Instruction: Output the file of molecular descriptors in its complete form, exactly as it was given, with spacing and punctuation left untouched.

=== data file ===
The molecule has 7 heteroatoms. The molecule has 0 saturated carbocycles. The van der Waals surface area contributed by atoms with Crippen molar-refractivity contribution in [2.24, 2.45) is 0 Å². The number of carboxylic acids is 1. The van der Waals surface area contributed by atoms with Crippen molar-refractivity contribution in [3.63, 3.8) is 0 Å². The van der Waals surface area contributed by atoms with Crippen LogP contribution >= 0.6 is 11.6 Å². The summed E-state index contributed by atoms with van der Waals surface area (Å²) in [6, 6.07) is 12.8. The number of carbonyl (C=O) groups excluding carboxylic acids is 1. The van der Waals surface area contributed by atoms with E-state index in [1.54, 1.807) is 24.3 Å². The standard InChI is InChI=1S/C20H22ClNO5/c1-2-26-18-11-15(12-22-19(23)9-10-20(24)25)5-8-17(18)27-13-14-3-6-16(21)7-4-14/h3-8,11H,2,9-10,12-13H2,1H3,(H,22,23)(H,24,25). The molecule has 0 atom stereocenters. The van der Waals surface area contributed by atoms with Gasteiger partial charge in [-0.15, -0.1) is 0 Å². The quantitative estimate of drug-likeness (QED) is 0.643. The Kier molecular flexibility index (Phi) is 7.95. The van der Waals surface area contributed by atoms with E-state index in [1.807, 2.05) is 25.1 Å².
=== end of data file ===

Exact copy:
The molecule has 7 heteroatoms. The molecule has 0 saturated carbocycles. The van der Waals surface area contributed by atoms with Crippen molar-refractivity contribution in [2.24, 2.45) is 0 Å². The number of carboxylic acids is 1. The van der Waals surface area contributed by atoms with Crippen molar-refractivity contribution in [3.63, 3.8) is 0 Å². The van der Waals surface area contributed by atoms with Crippen LogP contribution >= 0.6 is 11.6 Å². The summed E-state index contributed by atoms with van der Waals surface area (Å²) in [6, 6.07) is 12.8. The number of carbonyl (C=O) groups excluding carboxylic acids is 1. The van der Waals surface area contributed by atoms with E-state index in [1.54, 1.807) is 24.3 Å². The standard InChI is InChI=1S/C20H22ClNO5/c1-2-26-18-11-15(12-22-19(23)9-10-20(24)25)5-8-17(18)27-13-14-3-6-16(21)7-4-14/h3-8,11H,2,9-10,12-13H2,1H3,(H,22,23)(H,24,25). The molecule has 0 atom stereocenters. The van der Waals surface area contributed by atoms with Gasteiger partial charge in [-0.15, -0.1) is 0 Å². The quantitative estimate of drug-likeness (QED) is 0.643. The Kier molecular flexibility index (Phi) is 7.95. The van der Waals surface area contributed by atoms with E-state index in [1.807, 2.05) is 25.1 Å².